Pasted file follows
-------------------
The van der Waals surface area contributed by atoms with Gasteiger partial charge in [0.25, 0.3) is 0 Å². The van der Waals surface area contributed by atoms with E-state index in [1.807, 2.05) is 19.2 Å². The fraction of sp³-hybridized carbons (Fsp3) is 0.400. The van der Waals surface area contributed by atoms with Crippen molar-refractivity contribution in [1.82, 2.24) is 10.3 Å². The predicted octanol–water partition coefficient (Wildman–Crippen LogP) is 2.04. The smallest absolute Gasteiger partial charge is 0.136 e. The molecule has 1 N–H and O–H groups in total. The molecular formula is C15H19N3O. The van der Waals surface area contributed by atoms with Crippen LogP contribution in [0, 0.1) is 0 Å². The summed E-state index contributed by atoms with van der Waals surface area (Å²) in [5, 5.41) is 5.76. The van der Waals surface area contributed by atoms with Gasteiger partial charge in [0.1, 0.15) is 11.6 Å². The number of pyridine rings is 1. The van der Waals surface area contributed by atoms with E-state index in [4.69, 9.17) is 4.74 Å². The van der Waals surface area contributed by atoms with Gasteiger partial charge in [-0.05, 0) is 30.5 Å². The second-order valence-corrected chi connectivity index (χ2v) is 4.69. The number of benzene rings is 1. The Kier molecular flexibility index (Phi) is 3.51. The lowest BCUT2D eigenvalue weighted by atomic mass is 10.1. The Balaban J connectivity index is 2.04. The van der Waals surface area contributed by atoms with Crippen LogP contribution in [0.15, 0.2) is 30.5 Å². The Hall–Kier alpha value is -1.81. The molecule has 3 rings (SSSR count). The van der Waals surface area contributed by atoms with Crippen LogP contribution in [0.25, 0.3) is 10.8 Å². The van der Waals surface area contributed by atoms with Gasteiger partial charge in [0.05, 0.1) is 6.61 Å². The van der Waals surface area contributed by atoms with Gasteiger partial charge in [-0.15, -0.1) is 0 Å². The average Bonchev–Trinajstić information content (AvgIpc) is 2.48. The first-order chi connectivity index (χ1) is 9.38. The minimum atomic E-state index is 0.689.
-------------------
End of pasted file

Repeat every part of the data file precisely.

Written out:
The van der Waals surface area contributed by atoms with Gasteiger partial charge in [0.25, 0.3) is 0 Å². The van der Waals surface area contributed by atoms with E-state index in [1.807, 2.05) is 19.2 Å². The fraction of sp³-hybridized carbons (Fsp3) is 0.400. The van der Waals surface area contributed by atoms with Crippen molar-refractivity contribution in [1.82, 2.24) is 10.3 Å². The predicted octanol–water partition coefficient (Wildman–Crippen LogP) is 2.04. The smallest absolute Gasteiger partial charge is 0.136 e. The molecule has 1 N–H and O–H groups in total. The molecular formula is C15H19N3O. The van der Waals surface area contributed by atoms with Crippen LogP contribution in [0, 0.1) is 0 Å². The summed E-state index contributed by atoms with van der Waals surface area (Å²) in [5, 5.41) is 5.76. The van der Waals surface area contributed by atoms with Gasteiger partial charge in [0.1, 0.15) is 11.6 Å². The number of pyridine rings is 1. The van der Waals surface area contributed by atoms with E-state index in [4.69, 9.17) is 4.74 Å². The van der Waals surface area contributed by atoms with Gasteiger partial charge in [-0.05, 0) is 30.5 Å². The second-order valence-corrected chi connectivity index (χ2v) is 4.69. The number of benzene rings is 1. The Kier molecular flexibility index (Phi) is 3.51. The lowest BCUT2D eigenvalue weighted by atomic mass is 10.1. The Balaban J connectivity index is 2.04. The van der Waals surface area contributed by atoms with Crippen LogP contribution in [0.15, 0.2) is 30.5 Å². The Hall–Kier alpha value is -1.81. The molecule has 3 rings (SSSR count). The van der Waals surface area contributed by atoms with Crippen LogP contribution in [0.25, 0.3) is 10.8 Å². The van der Waals surface area contributed by atoms with Gasteiger partial charge in [0.05, 0.1) is 6.61 Å². The van der Waals surface area contributed by atoms with Gasteiger partial charge in [-0.15, -0.1) is 0 Å². The average Bonchev–Trinajstić information content (AvgIpc) is 2.48. The first-order chi connectivity index (χ1) is 9.38. The minimum atomic E-state index is 0.689.